With direct deposit, there is no longer a need to print and mail checks. Your employees will get their money much faster and you won’t be spending money on paper checks, envelopes or postage. Direct deposit can also help your employees save money. They can easily split part of their check and automatically send it to a savings account. 

Security

According to a Nacha survey, 83% of employees see direct deposit as more secure than paper checks. They don’t have to worry about their check getting lost in the mail or losing it themselves. Direct deposit checks are much less vulnerable to fraud. 

Environmental sustainability

Direct deposit is better for the environment! According to Wagepoint, a small business with 10 people that doesn’t use direct deposit and pays employees twice a month would use 10.7 pounds of greenhouse gases each year. That is the same as driving almost 40 miles in a car. Switching to direct deposit would reduce this number as well as the amount of solid waste and wastewater used.

Cons:

Security risks

While seen as much more secure than processing and delivering paper checks, using direct deposit comes with having to provide sensitive information. If your small business doesn’t have proper online security measures in place, there is the risk that this sensitive information can be hacked. 

Risk of overdraft fees

Since direct deposit sends money to your employees automatically, you risk overdraft fees if the account is not properly funded. If there is an insufficient amount in the account that direct deposit payroll comes out of, this will cost you extra money. Paper checks allow for more control over this. 

Paid Time Off

Giving employees paid time off can be stressful for small businesses that have limited time and resources. Many small businesses are already stretched thin, making it difficult for employers to give paid time off. However, this is something that employees look for. There are federal and state laws that require employers to give a certain amount of paid time off. Workful.com is a great resource for those looking to see what they need to give their employees in terms of paid time off.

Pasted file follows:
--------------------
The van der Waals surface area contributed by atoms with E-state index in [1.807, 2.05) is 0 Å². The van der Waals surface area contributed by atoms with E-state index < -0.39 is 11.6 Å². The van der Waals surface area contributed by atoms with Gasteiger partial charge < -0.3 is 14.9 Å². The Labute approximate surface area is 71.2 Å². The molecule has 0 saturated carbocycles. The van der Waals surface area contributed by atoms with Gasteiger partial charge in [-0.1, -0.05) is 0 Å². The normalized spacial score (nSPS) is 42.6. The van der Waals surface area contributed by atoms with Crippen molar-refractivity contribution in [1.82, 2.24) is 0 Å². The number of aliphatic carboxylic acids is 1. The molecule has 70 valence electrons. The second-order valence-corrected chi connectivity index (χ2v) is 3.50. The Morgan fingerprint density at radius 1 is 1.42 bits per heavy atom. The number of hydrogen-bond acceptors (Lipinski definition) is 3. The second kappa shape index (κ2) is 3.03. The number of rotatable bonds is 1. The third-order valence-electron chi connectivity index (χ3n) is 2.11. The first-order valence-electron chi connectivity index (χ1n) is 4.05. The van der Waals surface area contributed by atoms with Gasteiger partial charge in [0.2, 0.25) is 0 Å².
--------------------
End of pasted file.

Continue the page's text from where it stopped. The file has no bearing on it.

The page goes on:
Pay Satisfaction

With resources stretched thin for many small business owners, it can be difficult to keep employees satisfied with their pay. Unfortunately, about 43% of small business employees are dissatisfied with their compensation. This website talks about many ways to keep your employees happy without having to give them raises. Some of these ways include:

  • Celebrating special occasions and accomplishments
  • Allowing for flexible schedules
  • Giving performance-based annual bonuses

Exempt vs. Nonexempt Employees

Deciding how to classify your employees can be tricky. The main difference between exempt employees and nonexempt employees is that nonexempt employees are eligible for overtime pay. 

Nonexempt Employees

Nonexempt employees are covered by the Fair Labor Standards Act. They must be paid time and a half for any time worked over 40 hours in a week. Nonexempt employees are typically paid hourly.

Exempt employees

Exempt employees are not covered by the Fair Labor Standards Act and are not eligible for overtime pay. Typically, these employees are salaried. They are not limited to 40 hours a week, something that many small business employers find advantageous. They need to make at least $684 a week to be considered exempt. 

This is a great website that can give you more information on this topic. 

You have a lot to think about when managing a small business. Hopefully this helps make payroll one less thing you have to worry about!